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A DSP filter produces always the same output.

$$\boxed{\textrm{wav file}}{\longrightarrow}\boxed{\textrm{DSP}}{\longrightarrow}\boxed{\textrm{wav file(modified)}}$$

The DSP is a black box as I don't have access to its code, but I have access to original and modified wav files.

Questions:

  1. Can the DSP filter be mathematically modelled (say in MATLAB) by comparing the original and modified wav files?
  2. If so, would the resulting modelled DSP, when applied to any wav file, generate a wav equals to the one that will be produced by the original DSP?
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  • $\begingroup$ Yes, thanks Ollie for spotting that. I have fix it. Also, thanks for the formatting improvements. $\endgroup$ – John Casablanca Oct 26 '16 at 2:30
  • $\begingroup$ "A DSP filter produces always the same output"... when fed the same input, I hope. $\endgroup$ – Rodrigo de Azevedo Oct 26 '16 at 11:14
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    $\begingroup$ Yes, you're right. I was trying to outline that the DSP, from a system perspective, was time-invariant, which is what we "expect" anyway. $\endgroup$ – John Casablanca Oct 28 '16 at 6:05
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If I understood correctly, you have a signal $x[n]$ and an unknown discrete-time LTI filter, so that you can look at the output of the filter $y[n]$. Now you are looking for the impulse response of the filter $h[n]$.

The output follows a convolution rule $$y[n]=x[n]*h[n]=\sum_{m=-\infty}^{\infty}x[m]h[n-m]$$ The process to find $h[n]$, given $x[n]$ and $y[n]$ is called deconvolution. There are some approaches to do that.

For example, if the Fourier transform of the signals exist, using convolution theorem, the convolution can be converted to product in the frequency domain: $$Y(\omega)=X(\omega)H(\omega)$$ Therefore, $$H(\omega)=\frac{Y(\omega)}{X(\omega)}$$ You should however be careful about the zeros of $X(\omega)$. If $x[n]$ can be an option, then you should choose it such that it can excite the system at all frequencies such that you can probe the desired frequency range that you are interested in $H(\omega)$. Alternatively, you can excite the filter in repeated number of times at different frequencies, which can be interpreted as sampling the frequency response. This will give you a sampled spectrum, so if you know the filter does not have singularities between the sample frequencies, then you can model it by an LTI filter with your desired order (depending on your acceptable approximation error).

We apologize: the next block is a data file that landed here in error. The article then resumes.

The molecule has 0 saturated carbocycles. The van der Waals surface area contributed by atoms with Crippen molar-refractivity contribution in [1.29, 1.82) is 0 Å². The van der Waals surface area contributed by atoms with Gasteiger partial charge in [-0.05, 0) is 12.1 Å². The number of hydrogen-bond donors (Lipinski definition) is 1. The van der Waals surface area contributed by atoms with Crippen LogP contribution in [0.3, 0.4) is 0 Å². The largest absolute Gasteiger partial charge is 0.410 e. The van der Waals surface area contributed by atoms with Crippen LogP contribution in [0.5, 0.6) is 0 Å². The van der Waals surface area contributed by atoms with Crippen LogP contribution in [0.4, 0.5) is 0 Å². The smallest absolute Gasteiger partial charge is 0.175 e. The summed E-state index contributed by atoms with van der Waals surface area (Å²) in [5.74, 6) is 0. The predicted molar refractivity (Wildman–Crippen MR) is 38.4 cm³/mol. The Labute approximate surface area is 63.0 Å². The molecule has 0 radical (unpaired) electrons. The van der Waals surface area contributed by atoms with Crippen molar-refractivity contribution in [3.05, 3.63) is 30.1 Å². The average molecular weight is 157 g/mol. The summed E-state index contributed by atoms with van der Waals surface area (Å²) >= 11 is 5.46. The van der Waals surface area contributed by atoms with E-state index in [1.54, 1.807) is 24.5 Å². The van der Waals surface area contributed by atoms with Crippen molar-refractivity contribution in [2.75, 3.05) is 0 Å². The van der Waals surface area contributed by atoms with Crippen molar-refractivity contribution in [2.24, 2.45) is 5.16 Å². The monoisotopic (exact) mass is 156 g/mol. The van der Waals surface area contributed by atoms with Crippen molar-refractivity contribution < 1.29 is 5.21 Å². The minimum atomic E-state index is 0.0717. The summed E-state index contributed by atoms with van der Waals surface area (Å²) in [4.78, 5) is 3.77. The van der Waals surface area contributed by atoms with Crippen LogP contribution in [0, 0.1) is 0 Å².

In response to your second question, after you acquired an approximation such as $\hat{h}[n]$ for the impulse response, then you can apply it to any desired input by using convolution.

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  • $\begingroup$ You're welcome @JohnCasablanca $\endgroup$ – msm Oct 25 '16 at 21:34
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the name of this sub-field of electrical engineering (and signal processing, but the control theory guys are also into it) is "System Identification".

msm's answer is good. but there is enough to this that i remember at Northwestern, there was an entire graduate-level class for it.

another method of doing system identification is to use the LMS or normalized LMS adaptive filter.

i s'pose i could toss up equations, but i better go look them up to make sure i don't err in repeating.

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